Many clubs have voiced that they are not intending to run races this year. The partnership is focused on providing a solution to those clubs so that everyone can get out on the water (in a safe way).

What kinds of races are MSBs ideally suited for?

The Bots have been used in many different situations: point-to-point races, windward-leeward races, high-school races, match races, and stadium races.

The ability to turn a course axis effortlessly is why people like it. The best example of this was in a high school regional qualifier, which had a Digital N course on a very shifty lake. We did more than 125 mark changes in one day and got 75 races off. The first leg of every race was square despite the wind shifting constantly.

The PRO estimated that we got in 25 more races than would have otherwise been possible.

I live in an area with strong tides—what kinds of limitations do MSBs have in terms of positive/negative water flow? And are there some areas where MSBs work better than others?

The Bots have a max speed of four knots. In places with lots of current, this can be a deal breaker.

We have been working on a faster version and were able to get the latest prototype up to five knots. Our hope is to get the Bots going eight knots in the next 12 months.

All that said, people in places with extreme current like the Solent (which can see five knots of current) have no choice but to schedule their races during periods of less flow because most sailboats aren't able to go fast enough to overcome five knots of current. They just don't sail when it is really ripping.

Are MSBs also equipped with AIS transponders or big-boat racing? Or are they more orientated towards dinghy/small-boat racing?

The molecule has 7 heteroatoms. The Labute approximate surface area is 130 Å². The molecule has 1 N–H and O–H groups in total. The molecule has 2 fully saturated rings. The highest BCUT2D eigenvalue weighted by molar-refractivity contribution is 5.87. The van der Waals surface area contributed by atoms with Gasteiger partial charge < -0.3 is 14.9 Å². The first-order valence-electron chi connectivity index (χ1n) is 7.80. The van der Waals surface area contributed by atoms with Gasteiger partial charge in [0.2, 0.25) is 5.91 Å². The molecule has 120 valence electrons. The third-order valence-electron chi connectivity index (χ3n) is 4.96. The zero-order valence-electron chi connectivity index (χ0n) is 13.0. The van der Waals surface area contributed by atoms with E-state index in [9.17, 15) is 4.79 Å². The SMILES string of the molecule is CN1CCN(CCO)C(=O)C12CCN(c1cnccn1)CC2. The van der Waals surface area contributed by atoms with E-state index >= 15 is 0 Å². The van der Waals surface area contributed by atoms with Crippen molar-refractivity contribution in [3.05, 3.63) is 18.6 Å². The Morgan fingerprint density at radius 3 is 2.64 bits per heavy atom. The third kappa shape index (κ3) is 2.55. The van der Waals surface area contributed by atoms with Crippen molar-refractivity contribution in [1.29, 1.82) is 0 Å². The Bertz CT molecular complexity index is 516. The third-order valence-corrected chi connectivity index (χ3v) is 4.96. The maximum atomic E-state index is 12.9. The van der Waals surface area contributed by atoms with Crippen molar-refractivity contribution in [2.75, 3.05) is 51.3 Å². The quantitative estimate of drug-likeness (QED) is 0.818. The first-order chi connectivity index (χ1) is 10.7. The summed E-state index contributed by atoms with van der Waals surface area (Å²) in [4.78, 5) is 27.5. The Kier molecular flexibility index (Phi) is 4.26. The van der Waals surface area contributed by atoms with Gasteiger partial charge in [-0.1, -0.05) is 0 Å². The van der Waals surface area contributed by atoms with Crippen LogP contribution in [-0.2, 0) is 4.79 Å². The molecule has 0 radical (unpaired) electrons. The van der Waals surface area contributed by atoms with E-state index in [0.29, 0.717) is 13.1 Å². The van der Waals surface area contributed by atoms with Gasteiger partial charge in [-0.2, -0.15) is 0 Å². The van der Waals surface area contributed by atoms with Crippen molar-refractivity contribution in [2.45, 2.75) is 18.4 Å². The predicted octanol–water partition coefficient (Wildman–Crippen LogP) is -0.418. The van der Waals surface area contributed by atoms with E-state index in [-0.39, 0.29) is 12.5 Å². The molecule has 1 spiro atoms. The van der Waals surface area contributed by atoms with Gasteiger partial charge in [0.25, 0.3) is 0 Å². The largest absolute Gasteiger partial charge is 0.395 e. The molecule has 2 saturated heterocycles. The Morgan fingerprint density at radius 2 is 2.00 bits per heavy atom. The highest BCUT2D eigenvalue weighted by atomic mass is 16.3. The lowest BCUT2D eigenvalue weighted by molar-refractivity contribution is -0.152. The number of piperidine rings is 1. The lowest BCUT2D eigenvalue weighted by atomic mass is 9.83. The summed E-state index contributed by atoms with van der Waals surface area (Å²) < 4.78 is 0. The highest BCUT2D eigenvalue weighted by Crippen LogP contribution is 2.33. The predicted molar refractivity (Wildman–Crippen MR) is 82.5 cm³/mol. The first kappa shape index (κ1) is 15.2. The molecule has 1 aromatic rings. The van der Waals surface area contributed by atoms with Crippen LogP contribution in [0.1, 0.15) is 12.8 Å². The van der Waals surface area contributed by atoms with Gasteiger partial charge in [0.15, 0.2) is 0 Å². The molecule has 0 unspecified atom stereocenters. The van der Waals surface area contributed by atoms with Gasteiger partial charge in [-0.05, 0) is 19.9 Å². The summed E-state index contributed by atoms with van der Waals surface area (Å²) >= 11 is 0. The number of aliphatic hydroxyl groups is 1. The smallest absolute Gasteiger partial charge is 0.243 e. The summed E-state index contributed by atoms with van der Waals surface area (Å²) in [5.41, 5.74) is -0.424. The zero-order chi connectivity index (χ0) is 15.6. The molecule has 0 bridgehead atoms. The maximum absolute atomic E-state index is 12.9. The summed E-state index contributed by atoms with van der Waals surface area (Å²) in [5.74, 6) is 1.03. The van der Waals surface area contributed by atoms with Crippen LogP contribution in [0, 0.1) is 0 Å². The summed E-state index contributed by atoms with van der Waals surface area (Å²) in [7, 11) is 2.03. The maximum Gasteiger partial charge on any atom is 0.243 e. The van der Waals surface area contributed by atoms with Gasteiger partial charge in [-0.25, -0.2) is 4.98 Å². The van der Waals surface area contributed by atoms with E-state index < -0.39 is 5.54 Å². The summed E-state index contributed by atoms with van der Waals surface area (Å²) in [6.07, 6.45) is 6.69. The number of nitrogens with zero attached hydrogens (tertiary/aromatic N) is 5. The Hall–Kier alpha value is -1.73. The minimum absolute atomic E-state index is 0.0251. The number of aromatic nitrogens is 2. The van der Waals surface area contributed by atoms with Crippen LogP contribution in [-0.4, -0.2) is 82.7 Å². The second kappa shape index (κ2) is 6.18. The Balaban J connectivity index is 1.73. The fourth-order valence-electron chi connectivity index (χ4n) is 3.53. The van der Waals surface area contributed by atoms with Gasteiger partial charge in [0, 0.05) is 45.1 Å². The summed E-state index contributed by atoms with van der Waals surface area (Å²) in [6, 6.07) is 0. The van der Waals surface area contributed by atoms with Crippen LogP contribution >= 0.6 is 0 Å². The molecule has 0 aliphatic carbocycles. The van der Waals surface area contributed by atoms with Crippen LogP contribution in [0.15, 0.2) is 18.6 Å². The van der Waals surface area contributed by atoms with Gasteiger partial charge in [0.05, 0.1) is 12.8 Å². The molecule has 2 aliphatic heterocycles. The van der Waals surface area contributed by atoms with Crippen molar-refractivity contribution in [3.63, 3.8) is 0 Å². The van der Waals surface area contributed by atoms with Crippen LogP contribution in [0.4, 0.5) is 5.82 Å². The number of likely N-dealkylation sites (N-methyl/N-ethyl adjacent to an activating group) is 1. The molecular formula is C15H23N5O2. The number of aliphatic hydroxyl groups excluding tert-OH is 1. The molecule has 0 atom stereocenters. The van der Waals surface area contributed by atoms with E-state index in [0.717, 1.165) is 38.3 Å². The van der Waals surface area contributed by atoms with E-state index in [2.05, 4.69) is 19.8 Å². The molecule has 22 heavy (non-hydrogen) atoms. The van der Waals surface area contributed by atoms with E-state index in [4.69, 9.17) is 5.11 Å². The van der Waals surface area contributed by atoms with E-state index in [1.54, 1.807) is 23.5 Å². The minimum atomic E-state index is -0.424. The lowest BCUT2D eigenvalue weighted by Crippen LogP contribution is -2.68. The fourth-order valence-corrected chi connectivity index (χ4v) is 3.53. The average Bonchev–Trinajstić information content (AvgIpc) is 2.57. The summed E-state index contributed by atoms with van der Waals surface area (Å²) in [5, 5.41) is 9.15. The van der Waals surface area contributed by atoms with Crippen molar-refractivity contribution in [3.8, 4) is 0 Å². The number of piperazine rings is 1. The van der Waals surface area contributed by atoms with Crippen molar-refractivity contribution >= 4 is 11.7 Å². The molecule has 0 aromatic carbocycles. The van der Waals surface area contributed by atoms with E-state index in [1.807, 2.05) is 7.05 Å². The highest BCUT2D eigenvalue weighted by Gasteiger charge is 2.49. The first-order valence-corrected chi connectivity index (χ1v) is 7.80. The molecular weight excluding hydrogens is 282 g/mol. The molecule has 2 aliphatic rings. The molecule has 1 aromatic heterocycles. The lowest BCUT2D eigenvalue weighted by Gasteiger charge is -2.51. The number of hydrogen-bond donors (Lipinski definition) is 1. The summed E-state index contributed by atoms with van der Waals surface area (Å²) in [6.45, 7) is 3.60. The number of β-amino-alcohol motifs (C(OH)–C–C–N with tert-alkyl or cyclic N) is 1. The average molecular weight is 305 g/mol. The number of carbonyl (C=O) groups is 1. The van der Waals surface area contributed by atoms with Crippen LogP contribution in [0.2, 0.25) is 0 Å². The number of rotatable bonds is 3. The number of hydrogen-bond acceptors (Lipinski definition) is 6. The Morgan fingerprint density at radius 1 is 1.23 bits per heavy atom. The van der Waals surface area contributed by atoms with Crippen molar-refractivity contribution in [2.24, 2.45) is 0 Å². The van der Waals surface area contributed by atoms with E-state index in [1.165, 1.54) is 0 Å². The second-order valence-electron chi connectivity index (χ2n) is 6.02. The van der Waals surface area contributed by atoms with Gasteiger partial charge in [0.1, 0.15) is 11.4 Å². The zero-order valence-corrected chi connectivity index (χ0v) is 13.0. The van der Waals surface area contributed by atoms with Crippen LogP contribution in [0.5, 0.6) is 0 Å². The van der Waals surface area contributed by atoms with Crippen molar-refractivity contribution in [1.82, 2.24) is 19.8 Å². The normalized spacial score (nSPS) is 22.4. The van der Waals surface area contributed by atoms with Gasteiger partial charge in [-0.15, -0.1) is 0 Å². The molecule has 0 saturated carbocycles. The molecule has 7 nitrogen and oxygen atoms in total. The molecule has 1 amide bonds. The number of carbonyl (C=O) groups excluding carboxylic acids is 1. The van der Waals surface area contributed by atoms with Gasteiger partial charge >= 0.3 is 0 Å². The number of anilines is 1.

We haven't done anything with AIS transponders, but we do have a way to broadcast lat/long of all marks to participants' cell phones.

We have also used YachtBot hardware to broadcast lat/long to the SailGP F50s and race committee. I am sure we will have a client that wants us to integrate AIS transponders in the next 12 months.

Do MSBs also represent a way that regatta organizers can reduce their CO2 emissions? From where I sit, it looks as though a MSB uses significantly less power to transport itself around a racecourse than a RIB with big outboards—is this correct? Also, as a corollary benefit to adopters of this technology, are MSBs less expensive to operate over the long haul than a RIB or two?

A third party recently did an environmental study comparing Bots vs RIBs at different types of regattas. The bottom line is that the Bots are substantially better for the environment. A Bot costs around $.50 to charge, which is significantly less than fuel for a RIB.

Since the study was completed, we switched our charging setup at the shop over to solar, and we can now run a zero-emission regatta.

We did a research study looking at budgets of different clubs. The average club spends $150/day per mark boat (taking in to account all the associated costs like maintenance expenses and fuel). The lowest we found was $125/day and the highest $400/day. Assuming you have two RC boats normally, that works out to between $250 and $800 a day.

Even if you are only running one race per week, it makes financial sense to switch to MarkSetBots.

Anything else that you'd like to add, for the record?

Having poured a huge amount of time in to designing and perfecting the Bots, it is pretty exciting to see them take off around the globe.

Our goal for this decade is for MarkSetBot to supersede the traditional mark as the standard for sailboat racing worldwide. We have a long way to go, but are confident we will get there.